LCW (Lounge Chair Wood)

Charles and Ray Eames

Design: 1945
Production: 1946 - 57
Manufacturer: Molded Plywood Division
of the Evans Products Company, Venice,
California, for Herman Miller Furniture
Company, Zeeland, Michigan
Size: 68 x 56 x 62; seat height 39 cms
Material: molded plywood, rubber

Following the MoMA’s “Organic Design in Home Furnishings” exhibition, Charles and Ray Eames continued to advance the three-dimensional molding of plywood. In December 1941, an acquaintance of theirs, Dr.Wendel G. Scott, called to their attention the fact that the Navy had no suitable leg splints for injured soldiers. In just over a year, Charles and Ray Eames were able to produce appropriate prototypes, and in November 1942 received the Navy’s first order for 5,000 molded plywood leg splints. Together with former colleagues, they set up a production company and research lab, the Plyformed Wood Company. Further commissions followed from the army, and Charles Eames became head of research in the Molded Plywood Division at the Evans Product Company, which, among other things, developed molded plywood parts for airplanes. He and his staff acquired valuable technological experience which proved useful when they began concentrating on civil projects after the war was over. Their interest continued to focus on the development and production of inexpensive, fashionable furniture while taking into account the general scarcity of raw materials. The plywood technology met two criteria: it ensured frugal use of materials and offered comfort, for the furniture was molded to the human body. The “DCW” (Dining Chair Wood) and the “LCW” were the first items to enjoy high popularity. The “Organic Armchair”, from 1940–1, had already revealed the difficulties involved in forming a complete chair shell with complex curve radii from plywood. The Eameses treated the different functions of the shell independently, so that the convex forms did not have to be as strong. Furthermore, the modular character of the design yielded a number of possible combinations of the seat and backrest, with various foot rests available either in laminated wood or metal. These were initially attached with elastic rubber shock mounts that were firmly welded to the wood using a modified Chrysler process. In the autumn of 1945, Molded Plywood Division produced a number of chairs and armchairs from a wide variety of woods, with fabric, imitation leather, leather, or hide coverings for the seat and backrest; Evans Products organized marketing and distribution. The prototypes were presented to the press in December 1945 at a preview showing at the Barclay Hotel in New York. In February 1946 they were displayed at an Architectural League exhibition and finally, in March 1946, in a solo MoMA exhibition entitled “New Furniture – Designed by Charles Eames” in New York. While Evans Products delayed expanding its furniture branch, the new design director at the Herman Miller Furniture Company, George Nelson, came across the plywood furniture as a result of these publicity activities. The companies worked out a cooperation agreement in which the Molded Plywood Division guaranteed production and Herman Miller took over marketing. Serial production began in mid-1946. The unusually high degree of publicity which Herman Miller Furniture achieved with the Eames Plywood Collection induced the company to acquire the production rights in 1949. At that point, Charles Eames had already been working as a design consultant for Herman Miller for two years. PD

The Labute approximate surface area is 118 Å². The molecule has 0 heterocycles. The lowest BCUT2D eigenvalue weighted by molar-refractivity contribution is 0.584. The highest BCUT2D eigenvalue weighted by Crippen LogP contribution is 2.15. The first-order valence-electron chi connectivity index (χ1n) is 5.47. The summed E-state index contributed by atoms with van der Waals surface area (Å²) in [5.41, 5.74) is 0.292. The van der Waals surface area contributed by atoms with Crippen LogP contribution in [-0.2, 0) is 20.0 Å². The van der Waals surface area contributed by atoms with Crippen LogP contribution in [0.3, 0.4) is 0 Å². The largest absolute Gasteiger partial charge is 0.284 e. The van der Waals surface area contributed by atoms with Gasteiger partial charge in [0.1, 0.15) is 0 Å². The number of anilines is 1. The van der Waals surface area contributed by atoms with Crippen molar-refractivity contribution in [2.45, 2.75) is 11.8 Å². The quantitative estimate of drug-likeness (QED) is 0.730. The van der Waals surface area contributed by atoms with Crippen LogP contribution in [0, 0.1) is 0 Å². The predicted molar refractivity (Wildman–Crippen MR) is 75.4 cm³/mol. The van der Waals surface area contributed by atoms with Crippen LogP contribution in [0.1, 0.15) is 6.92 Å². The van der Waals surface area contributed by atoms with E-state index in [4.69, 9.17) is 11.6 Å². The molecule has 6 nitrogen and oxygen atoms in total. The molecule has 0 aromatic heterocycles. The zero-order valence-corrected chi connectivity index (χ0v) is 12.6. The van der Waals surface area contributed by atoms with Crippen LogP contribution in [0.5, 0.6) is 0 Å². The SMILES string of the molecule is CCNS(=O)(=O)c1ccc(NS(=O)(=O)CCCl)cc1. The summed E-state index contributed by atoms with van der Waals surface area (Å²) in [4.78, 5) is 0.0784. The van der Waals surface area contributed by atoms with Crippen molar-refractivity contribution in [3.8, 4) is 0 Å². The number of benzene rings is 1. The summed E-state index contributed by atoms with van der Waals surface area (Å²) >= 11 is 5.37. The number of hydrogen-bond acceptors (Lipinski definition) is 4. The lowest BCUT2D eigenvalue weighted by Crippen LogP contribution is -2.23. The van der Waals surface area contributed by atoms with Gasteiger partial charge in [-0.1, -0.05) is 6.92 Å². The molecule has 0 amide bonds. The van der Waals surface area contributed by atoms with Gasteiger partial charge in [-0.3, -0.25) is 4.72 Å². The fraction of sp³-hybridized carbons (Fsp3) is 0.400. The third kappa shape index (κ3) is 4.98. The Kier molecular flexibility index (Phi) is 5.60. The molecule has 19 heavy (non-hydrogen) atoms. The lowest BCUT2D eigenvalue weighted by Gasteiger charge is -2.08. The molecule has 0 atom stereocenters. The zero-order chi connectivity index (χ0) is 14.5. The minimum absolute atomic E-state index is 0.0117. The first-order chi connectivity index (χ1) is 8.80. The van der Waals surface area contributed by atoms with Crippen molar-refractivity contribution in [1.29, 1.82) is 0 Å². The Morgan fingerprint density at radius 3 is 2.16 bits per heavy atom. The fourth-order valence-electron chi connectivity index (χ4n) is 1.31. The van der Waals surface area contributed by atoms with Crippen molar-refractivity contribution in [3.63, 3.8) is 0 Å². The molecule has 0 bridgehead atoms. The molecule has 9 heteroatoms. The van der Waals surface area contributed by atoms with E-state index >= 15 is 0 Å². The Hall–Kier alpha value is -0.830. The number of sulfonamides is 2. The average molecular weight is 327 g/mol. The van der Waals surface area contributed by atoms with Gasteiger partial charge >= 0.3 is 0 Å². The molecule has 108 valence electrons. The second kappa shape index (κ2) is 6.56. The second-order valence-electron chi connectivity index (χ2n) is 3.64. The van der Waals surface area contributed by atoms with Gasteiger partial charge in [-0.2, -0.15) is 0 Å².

Charles and Ray Eames

Charles and Ray Eames LCW (Lounge Chair Wood)